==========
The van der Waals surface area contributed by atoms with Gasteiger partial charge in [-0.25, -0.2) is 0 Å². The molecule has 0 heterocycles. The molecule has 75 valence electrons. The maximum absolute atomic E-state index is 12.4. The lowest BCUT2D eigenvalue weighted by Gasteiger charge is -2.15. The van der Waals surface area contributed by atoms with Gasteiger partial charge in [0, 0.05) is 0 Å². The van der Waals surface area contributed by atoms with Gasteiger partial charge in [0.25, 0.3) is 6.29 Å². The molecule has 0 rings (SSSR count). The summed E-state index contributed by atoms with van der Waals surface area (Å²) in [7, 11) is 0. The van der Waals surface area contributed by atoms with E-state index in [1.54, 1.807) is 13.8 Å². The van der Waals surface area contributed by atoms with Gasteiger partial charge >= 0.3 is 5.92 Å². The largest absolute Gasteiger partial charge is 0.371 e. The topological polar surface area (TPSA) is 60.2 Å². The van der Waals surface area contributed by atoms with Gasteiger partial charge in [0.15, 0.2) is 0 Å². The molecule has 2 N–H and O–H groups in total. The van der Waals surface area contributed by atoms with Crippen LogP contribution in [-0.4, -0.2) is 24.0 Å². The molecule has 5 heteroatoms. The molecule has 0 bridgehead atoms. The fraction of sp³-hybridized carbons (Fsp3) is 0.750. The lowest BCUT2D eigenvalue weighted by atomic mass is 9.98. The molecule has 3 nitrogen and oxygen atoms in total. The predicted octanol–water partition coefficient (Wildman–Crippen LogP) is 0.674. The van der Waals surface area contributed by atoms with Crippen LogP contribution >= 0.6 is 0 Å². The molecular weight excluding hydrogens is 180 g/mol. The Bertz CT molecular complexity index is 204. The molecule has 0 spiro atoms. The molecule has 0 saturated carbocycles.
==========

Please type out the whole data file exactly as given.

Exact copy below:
The van der Waals surface area contributed by atoms with Gasteiger partial charge in [-0.25, -0.2) is 0 Å². The molecule has 0 heterocycles. The molecule has 75 valence electrons. The maximum absolute atomic E-state index is 12.4. The lowest BCUT2D eigenvalue weighted by Gasteiger charge is -2.15. The van der Waals surface area contributed by atoms with Gasteiger partial charge in [0, 0.05) is 0 Å². The van der Waals surface area contributed by atoms with Gasteiger partial charge in [0.25, 0.3) is 6.29 Å². The molecule has 0 rings (SSSR count). The summed E-state index contributed by atoms with van der Waals surface area (Å²) in [7, 11) is 0. The van der Waals surface area contributed by atoms with E-state index in [1.54, 1.807) is 13.8 Å². The van der Waals surface area contributed by atoms with Gasteiger partial charge >= 0.3 is 5.92 Å². The largest absolute Gasteiger partial charge is 0.371 e. The topological polar surface area (TPSA) is 60.2 Å². The van der Waals surface area contributed by atoms with Gasteiger partial charge in [0.15, 0.2) is 0 Å². The molecule has 2 N–H and O–H groups in total. The van der Waals surface area contributed by atoms with Crippen LogP contribution in [-0.4, -0.2) is 24.0 Å². The molecule has 5 heteroatoms. The molecule has 0 bridgehead atoms. The fraction of sp³-hybridized carbons (Fsp3) is 0.750. The lowest BCUT2D eigenvalue weighted by atomic mass is 9.98. The molecule has 3 nitrogen and oxygen atoms in total. The predicted octanol–water partition coefficient (Wildman–Crippen LogP) is 0.674. The van der Waals surface area contributed by atoms with Crippen LogP contribution >= 0.6 is 0 Å². The molecular weight excluding hydrogens is 180 g/mol. The Bertz CT molecular complexity index is 204. The molecule has 0 spiro atoms. The molecule has 0 saturated carbocycles.